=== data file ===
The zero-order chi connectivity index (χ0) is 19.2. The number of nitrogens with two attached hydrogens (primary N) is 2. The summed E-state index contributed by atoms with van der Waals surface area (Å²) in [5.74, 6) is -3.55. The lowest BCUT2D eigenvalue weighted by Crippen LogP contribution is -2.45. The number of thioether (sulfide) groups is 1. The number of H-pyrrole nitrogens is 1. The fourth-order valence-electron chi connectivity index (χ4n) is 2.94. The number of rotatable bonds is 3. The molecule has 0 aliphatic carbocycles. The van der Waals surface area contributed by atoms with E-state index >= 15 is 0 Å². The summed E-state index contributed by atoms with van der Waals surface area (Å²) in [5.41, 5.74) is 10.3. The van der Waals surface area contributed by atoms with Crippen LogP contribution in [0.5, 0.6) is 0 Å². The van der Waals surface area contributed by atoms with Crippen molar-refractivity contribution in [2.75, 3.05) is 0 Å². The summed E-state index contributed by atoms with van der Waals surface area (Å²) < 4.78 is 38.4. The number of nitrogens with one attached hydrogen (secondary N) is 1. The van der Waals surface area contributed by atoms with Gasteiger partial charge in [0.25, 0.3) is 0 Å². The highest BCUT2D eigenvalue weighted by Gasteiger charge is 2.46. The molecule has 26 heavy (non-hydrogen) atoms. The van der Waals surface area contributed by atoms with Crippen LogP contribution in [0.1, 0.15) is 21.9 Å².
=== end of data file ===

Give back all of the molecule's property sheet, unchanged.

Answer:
The zero-order chi connectivity index (χ0) is 19.2. The number of nitrogens with two attached hydrogens (primary N) is 2. The summed E-state index contributed by atoms with van der Waals surface area (Å²) in [5.74, 6) is -3.55. The lowest BCUT2D eigenvalue weighted by Crippen LogP contribution is -2.45. The number of thioether (sulfide) groups is 1. The number of H-pyrrole nitrogens is 1. The fourth-order valence-electron chi connectivity index (χ4n) is 2.94. The number of rotatable bonds is 3. The molecule has 0 aliphatic carbocycles. The van der Waals surface area contributed by atoms with E-state index >= 15 is 0 Å². The summed E-state index contributed by atoms with van der Waals surface area (Å²) in [5.41, 5.74) is 10.3. The van der Waals surface area contributed by atoms with Crippen LogP contribution in [0.5, 0.6) is 0 Å². The van der Waals surface area contributed by atoms with Crippen molar-refractivity contribution in [2.75, 3.05) is 0 Å². The summed E-state index contributed by atoms with van der Waals surface area (Å²) < 4.78 is 38.4. The number of nitrogens with one attached hydrogen (secondary N) is 1. The van der Waals surface area contributed by atoms with Gasteiger partial charge in [0.25, 0.3) is 0 Å². The highest BCUT2D eigenvalue weighted by Gasteiger charge is 2.46. The molecule has 26 heavy (non-hydrogen) atoms. The van der Waals surface area contributed by atoms with Crippen LogP contribution in [0.1, 0.15) is 21.9 Å².